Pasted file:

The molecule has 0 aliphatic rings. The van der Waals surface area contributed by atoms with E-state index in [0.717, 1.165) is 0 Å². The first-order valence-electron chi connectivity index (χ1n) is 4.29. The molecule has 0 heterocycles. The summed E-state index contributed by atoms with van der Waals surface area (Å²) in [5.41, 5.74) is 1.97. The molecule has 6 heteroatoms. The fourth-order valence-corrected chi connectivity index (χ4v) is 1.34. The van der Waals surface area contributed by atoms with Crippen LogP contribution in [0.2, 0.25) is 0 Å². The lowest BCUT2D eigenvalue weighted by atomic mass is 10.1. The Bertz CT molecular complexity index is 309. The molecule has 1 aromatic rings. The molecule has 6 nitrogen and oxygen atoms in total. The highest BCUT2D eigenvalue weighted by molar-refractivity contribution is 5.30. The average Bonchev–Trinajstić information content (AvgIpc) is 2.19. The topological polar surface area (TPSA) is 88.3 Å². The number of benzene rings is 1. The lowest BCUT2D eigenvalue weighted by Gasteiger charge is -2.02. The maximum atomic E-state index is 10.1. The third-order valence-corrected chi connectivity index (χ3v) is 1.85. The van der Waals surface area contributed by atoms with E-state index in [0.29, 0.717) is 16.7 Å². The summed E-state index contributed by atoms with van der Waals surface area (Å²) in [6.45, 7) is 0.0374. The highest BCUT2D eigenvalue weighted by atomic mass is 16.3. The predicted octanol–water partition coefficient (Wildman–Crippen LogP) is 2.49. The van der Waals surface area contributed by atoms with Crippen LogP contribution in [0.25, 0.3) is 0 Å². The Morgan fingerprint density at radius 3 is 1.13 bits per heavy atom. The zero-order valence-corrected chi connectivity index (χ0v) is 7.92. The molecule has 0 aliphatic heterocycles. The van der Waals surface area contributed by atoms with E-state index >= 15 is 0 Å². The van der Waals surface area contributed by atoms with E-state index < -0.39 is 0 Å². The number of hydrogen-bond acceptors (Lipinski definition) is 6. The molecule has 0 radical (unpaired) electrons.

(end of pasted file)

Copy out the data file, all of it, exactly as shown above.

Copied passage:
The molecule has 0 aliphatic rings. The van der Waals surface area contributed by atoms with E-state index in [0.717, 1.165) is 0 Å². The first-order valence-electron chi connectivity index (χ1n) is 4.29. The molecule has 0 heterocycles. The summed E-state index contributed by atoms with van der Waals surface area (Å²) in [5.41, 5.74) is 1.97. The molecule has 6 heteroatoms. The fourth-order valence-corrected chi connectivity index (χ4v) is 1.34. The van der Waals surface area contributed by atoms with Crippen LogP contribution in [0.2, 0.25) is 0 Å². The lowest BCUT2D eigenvalue weighted by atomic mass is 10.1. The Bertz CT molecular complexity index is 309. The molecule has 1 aromatic rings. The molecule has 6 nitrogen and oxygen atoms in total. The highest BCUT2D eigenvalue weighted by molar-refractivity contribution is 5.30. The average Bonchev–Trinajstić information content (AvgIpc) is 2.19. The topological polar surface area (TPSA) is 88.3 Å². The number of benzene rings is 1. The lowest BCUT2D eigenvalue weighted by Gasteiger charge is -2.02. The maximum atomic E-state index is 10.1. The third-order valence-corrected chi connectivity index (χ3v) is 1.85. The van der Waals surface area contributed by atoms with E-state index in [0.29, 0.717) is 16.7 Å². The summed E-state index contributed by atoms with van der Waals surface area (Å²) in [6.45, 7) is 0.0374. The highest BCUT2D eigenvalue weighted by atomic mass is 16.3. The predicted octanol–water partition coefficient (Wildman–Crippen LogP) is 2.49. The van der Waals surface area contributed by atoms with Crippen LogP contribution in [0.25, 0.3) is 0 Å². The Morgan fingerprint density at radius 3 is 1.13 bits per heavy atom. The zero-order valence-corrected chi connectivity index (χ0v) is 7.92. The molecule has 0 aliphatic heterocycles. The van der Waals surface area contributed by atoms with E-state index >= 15 is 0 Å². The van der Waals surface area contributed by atoms with E-state index < -0.39 is 0 Å². The number of hydrogen-bond acceptors (Lipinski definition) is 6. The molecule has 0 radical (unpaired) electrons.